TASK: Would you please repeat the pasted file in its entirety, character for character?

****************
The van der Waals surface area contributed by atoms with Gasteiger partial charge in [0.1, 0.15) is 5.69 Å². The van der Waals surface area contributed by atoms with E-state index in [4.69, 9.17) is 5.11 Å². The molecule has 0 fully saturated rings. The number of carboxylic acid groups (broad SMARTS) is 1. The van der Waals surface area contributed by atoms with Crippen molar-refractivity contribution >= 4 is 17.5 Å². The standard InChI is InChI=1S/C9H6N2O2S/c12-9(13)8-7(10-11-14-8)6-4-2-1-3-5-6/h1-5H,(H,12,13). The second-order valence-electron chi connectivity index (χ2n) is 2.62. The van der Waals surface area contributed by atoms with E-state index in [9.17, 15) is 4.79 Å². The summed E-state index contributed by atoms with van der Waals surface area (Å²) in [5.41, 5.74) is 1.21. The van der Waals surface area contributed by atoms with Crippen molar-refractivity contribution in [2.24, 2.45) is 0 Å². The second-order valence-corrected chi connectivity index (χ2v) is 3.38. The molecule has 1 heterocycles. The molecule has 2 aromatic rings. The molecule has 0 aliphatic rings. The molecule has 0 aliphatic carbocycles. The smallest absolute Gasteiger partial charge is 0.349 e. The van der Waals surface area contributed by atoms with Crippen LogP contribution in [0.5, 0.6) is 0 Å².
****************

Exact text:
The van der Waals surface area contributed by atoms with Gasteiger partial charge in [0.1, 0.15) is 5.69 Å². The van der Waals surface area contributed by atoms with E-state index in [4.69, 9.17) is 5.11 Å². The molecule has 0 fully saturated rings. The number of carboxylic acid groups (broad SMARTS) is 1. The van der Waals surface area contributed by atoms with Crippen molar-refractivity contribution >= 4 is 17.5 Å². The standard InChI is InChI=1S/C9H6N2O2S/c12-9(13)8-7(10-11-14-8)6-4-2-1-3-5-6/h1-5H,(H,12,13). The second-order valence-electron chi connectivity index (χ2n) is 2.62. The van der Waals surface area contributed by atoms with E-state index in [9.17, 15) is 4.79 Å². The summed E-state index contributed by atoms with van der Waals surface area (Å²) in [5.41, 5.74) is 1.21. The van der Waals surface area contributed by atoms with Crippen molar-refractivity contribution in [2.24, 2.45) is 0 Å². The second-order valence-corrected chi connectivity index (χ2v) is 3.38. The molecule has 1 heterocycles. The molecule has 2 aromatic rings. The molecule has 0 aliphatic rings. The molecule has 0 aliphatic carbocycles. The smallest absolute Gasteiger partial charge is 0.349 e. The van der Waals surface area contributed by atoms with Crippen LogP contribution in [0.5, 0.6) is 0 Å².